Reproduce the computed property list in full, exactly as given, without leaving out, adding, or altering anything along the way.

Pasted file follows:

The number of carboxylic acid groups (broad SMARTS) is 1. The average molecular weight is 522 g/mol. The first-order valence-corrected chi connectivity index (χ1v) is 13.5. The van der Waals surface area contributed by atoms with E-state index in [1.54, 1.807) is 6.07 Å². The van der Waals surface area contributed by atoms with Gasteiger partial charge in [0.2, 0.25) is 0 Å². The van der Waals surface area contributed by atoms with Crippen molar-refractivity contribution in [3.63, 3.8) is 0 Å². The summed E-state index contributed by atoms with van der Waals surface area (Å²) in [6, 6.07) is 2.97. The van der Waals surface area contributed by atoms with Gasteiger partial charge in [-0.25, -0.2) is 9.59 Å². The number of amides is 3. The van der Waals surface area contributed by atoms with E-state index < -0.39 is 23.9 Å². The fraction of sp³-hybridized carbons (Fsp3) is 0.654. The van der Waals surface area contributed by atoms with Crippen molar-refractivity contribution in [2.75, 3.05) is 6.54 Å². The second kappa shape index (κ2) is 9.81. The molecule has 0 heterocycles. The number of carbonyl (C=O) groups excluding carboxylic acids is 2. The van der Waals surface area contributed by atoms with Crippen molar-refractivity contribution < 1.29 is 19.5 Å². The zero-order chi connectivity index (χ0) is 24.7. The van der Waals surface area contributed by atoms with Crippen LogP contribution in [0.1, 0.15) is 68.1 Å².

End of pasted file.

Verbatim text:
The number of carboxylic acid groups (broad SMARTS) is 1. The average molecular weight is 522 g/mol. The first-order valence-corrected chi connectivity index (χ1v) is 13.5. The van der Waals surface area contributed by atoms with E-state index in [1.54, 1.807) is 6.07 Å². The van der Waals surface area contributed by atoms with Gasteiger partial charge in [0.2, 0.25) is 0 Å². The van der Waals surface area contributed by atoms with Crippen molar-refractivity contribution in [3.63, 3.8) is 0 Å². The summed E-state index contributed by atoms with van der Waals surface area (Å²) in [6, 6.07) is 2.97. The van der Waals surface area contributed by atoms with Gasteiger partial charge in [-0.25, -0.2) is 9.59 Å². The number of amides is 3. The van der Waals surface area contributed by atoms with E-state index < -0.39 is 23.9 Å². The fraction of sp³-hybridized carbons (Fsp3) is 0.654. The van der Waals surface area contributed by atoms with Crippen molar-refractivity contribution in [2.75, 3.05) is 6.54 Å². The second kappa shape index (κ2) is 9.81. The molecule has 0 heterocycles. The number of carbonyl (C=O) groups excluding carboxylic acids is 2. The van der Waals surface area contributed by atoms with Crippen molar-refractivity contribution < 1.29 is 19.5 Å². The zero-order chi connectivity index (χ0) is 24.7. The van der Waals surface area contributed by atoms with Crippen LogP contribution in [0.1, 0.15) is 68.1 Å².